An article from back in 2012 with an interesting take on Transition versus Prepping
Is the “end” near? If the pop-culture version of the Mayan calendar’s “apocalyptic” predictions turns out to be correct and the world ends on 12/21/12, then you will probably not be reading this blog. The fiscal “cliff” sounds dire, but luckily it is only an annoying metaphor. This latest round of end-of-the-world hysteria is part of an ongoing theme in American culture that includes the 20th century fears of Cold War nuclear Armageddon, the “Y2K” mania leading up to December 31, 1999, Dick Cheney’s obsession in the early 2000s of terrorists with suitcase nukes, and the constant stream of movies and television shows portraying the sudden dramatic end of civilization.
Americans consciously or subconsciously understand that the world as we know it could alter in an instant, and such TV shows provide cathartic relief to that tension. Notable among cable television’s recent boom in “end times” programming is National Geographic Channel’s “Doomsday Preppers.” The show profiles individuals and families as they build bunkers and compounds, can dry goods, and purchase paramilitary vehicles that can serve as mobile homes in which to survive amidst the teeming post-apocalyptic masses. Each “prepper” has their threat of choice, ranging from earthquakes, tidal waves, droughts, and food shortages, to super-volcanoes, nuclear holocaust, viruses, terrorists, and more. The show takes all apocalyptic scenarios seriously and provides an expert to evaluate the prepper’s actions and suggest improvements and additional preparations they can make in the basic categories of water, food, shelter, and security.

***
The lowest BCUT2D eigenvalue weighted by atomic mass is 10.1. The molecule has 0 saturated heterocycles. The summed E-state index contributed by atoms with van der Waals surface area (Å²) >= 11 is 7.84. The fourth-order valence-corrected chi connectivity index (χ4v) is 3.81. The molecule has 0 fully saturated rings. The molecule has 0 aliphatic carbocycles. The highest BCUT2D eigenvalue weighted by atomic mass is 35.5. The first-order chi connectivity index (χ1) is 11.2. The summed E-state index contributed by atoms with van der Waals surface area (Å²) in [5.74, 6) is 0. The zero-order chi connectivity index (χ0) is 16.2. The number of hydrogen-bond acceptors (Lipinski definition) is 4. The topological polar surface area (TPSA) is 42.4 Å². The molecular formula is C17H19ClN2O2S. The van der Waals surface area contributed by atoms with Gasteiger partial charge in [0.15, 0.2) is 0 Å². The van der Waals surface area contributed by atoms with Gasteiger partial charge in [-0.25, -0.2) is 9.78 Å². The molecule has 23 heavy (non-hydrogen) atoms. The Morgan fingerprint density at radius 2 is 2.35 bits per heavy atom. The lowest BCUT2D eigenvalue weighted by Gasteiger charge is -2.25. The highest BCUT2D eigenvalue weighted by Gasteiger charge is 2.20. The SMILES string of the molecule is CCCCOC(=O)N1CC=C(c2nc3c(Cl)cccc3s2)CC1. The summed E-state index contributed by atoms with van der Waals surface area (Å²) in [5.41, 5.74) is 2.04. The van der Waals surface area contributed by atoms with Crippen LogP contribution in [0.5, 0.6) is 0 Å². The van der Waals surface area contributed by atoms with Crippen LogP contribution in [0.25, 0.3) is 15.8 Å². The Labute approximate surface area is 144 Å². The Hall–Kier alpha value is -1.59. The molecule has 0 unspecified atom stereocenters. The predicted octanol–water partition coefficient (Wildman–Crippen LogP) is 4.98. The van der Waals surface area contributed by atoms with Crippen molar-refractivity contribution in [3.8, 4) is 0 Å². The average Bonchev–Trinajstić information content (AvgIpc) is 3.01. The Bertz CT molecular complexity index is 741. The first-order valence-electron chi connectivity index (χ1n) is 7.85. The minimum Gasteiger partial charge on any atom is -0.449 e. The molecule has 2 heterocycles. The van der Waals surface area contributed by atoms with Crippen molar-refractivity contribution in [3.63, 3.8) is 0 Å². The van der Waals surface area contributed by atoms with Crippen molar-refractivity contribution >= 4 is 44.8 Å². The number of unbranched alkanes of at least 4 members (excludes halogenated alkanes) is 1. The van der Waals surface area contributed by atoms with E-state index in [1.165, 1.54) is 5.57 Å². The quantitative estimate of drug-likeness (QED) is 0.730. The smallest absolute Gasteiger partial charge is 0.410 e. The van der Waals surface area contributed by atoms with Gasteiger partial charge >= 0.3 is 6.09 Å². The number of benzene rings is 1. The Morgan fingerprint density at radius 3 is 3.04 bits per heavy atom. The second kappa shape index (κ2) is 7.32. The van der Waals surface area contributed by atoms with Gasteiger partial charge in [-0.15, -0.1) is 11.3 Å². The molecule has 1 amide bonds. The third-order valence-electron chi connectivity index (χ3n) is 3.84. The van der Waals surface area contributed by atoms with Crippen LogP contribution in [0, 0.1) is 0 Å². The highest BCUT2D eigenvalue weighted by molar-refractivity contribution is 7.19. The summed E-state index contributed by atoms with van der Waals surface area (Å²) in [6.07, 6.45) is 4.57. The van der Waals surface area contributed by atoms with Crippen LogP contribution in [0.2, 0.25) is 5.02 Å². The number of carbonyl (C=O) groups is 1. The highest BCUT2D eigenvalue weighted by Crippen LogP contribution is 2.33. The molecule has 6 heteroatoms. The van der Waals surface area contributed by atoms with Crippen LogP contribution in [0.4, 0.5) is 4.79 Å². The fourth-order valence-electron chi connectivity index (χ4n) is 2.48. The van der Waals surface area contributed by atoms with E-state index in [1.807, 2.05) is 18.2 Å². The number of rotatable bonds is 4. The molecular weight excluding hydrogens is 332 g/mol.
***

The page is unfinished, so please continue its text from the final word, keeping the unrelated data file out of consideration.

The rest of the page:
To audiences concerned with sustainability and climate change, the show sends mixed messages. On the one hand, most preppers demonstrate an admirable understanding of where their food and water come from, the motivation to design resilient systems, and display actions consistent with basic emergency preparedness. On the other hand, the show tends to highlight the “lifeboat strategy” of saving one’s self, family, and perhaps a few friends, while allowing the rest of society to crash and burn, with an emphasis on guns instead of, say, community gardens.
Read more: Huffington Post